1953 – Vespa 125 is immortalised in the film Roman Holiday by William Wyler with Gregory Peck and Audrey Hepburn.
1955 – Vespa GS is the most elegant scooter ever built and marks a turning point for Vespa which, for the first time, exceeds the 100 km/h mark, adopts a 4-speed gearbox for the first time and mounts 10 inch wheel rims.
1964 – The Vespino is born – Vespa in the 50 cc engine capacity.
1965 – Vespa sales surpass 3.5 million.
1968 – The “Chi Vespa mangia le mele” campaign (Those who Vespa eat the apples) revolutionises the advertising world.
1968 – Vespa Primavera is one of the longest-lasting Vespa models and the vehicle of new generations all over Europe.
1976 – Vespa Primavera 125 – ET3 is the first scooter with electronic ignition.
1978 – Vespa PX is born in the three-cylinder “classic” 125, 150 and 200 cc versions. It would be the most sold model in Vespa history with more than 30 million units.
1980 – Four Vespa PX units participate in the Paris-Dakar, the most epic and gruelling race in the world. Incredibly, ridden by Marc Simonot, one of them would go on to finish the race.
1984 – Vespa PK 125 Automatica is the first Vespa with an automatic transmission.
1988 – Vespa sales surpass 10 million.
1992 – Giorgio Bettinelli, writer and journalist, leaves Rome on a Vespa and reaches Saigon in March 1993. He would go on to accomplish several other feats: in 1994-95, also on a Vespa, he covered the 36,000 km from Alaska to Tierra del Fuego. In 1995-96 he travelled from Melbourne to Cape Town – over 52,000 km in 12 months. In 1997 he started out from Chile, reaching Tasmania after three years and eight months, having travelled 144,000 km on his Vespa and crossed 90 countries across the Americas, Siberia, Europe, Africa, Asia and Oceania. All in all, Bettinelli has travelled 250,000 km on a Vespa.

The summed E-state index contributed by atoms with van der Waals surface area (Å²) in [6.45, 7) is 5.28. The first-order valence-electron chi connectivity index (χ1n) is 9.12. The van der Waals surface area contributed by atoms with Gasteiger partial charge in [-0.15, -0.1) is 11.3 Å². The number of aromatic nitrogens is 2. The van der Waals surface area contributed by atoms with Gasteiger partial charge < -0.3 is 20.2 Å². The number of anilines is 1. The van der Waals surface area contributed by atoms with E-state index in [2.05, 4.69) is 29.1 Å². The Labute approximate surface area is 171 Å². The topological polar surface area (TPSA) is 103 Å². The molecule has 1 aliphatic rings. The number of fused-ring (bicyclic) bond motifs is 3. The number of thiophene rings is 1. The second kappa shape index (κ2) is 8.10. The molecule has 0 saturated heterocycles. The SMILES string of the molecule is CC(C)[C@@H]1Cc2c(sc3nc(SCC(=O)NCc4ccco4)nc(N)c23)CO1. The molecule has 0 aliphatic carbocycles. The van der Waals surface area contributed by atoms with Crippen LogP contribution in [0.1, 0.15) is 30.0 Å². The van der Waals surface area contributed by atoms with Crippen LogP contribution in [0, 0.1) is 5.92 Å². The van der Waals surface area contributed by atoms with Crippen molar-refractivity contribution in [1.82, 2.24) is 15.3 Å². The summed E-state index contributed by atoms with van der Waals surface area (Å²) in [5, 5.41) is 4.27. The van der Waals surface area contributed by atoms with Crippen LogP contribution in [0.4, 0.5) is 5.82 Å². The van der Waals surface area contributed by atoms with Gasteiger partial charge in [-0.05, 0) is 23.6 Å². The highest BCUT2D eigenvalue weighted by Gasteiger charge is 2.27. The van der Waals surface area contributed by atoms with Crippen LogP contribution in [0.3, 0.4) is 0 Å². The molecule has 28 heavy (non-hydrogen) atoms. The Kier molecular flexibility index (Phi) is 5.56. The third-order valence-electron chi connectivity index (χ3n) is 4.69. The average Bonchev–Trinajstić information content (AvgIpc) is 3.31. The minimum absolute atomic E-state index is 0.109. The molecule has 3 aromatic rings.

1996 – The new Vespa generation is born with the ET4 125 cc model. For the first time, Vespa adopts a 4T engine and automatic transmission.
1996 – The number of Vespas sold surpasses 15 million.
1997 – Vespa ET2 (50 cc) is launched.
1998 – Restyling and front disc brake for Vespa PX, the most sold scooter model in the world (over two million units from the time it was launched).
2000 – Vespa returns to the American market.
2003 – The return of the Vespone, Vespa GT 125 and Vespa GT 200 are born.
2005 – Vespa LX marks the return to Vespa’s most classic lines.
2006 – Vespa celebrates 60 years with the spectacular Vespa 60° special series that brings back the colours and style of the early Vespas.
2008 – Vespa 300 GTS Super is the highest performance and sportiest model in history.
2011 – Vespa 946 is highly exclusive model dedicated to aesthetic and technological perfection, the name of which recalls the year that the scooter symbolic of Italian elegance was born – 1946.
2013 – The legendary Vespa Primavera returns, produced in the 50, 125 and 150 engine sizes, it renews the legendary Vespino.
2018 – Vespa Elettrica is born, a modern work of art with a technological heart, destined to change the mobility segment. Completely silent and easy to ride, and produced entirely in Pontedera, it represents the revolutionary and contemporary soul of a brand that has always been ahead of its time, consistently at the cutting edge, while remaining faithful to its values in terms of style and technology.
2021 – Vespa reaches 19 million units produced and celebrates 75 years with the Vespa 75th special series that dresses the GTS and Primavera families in new elegance.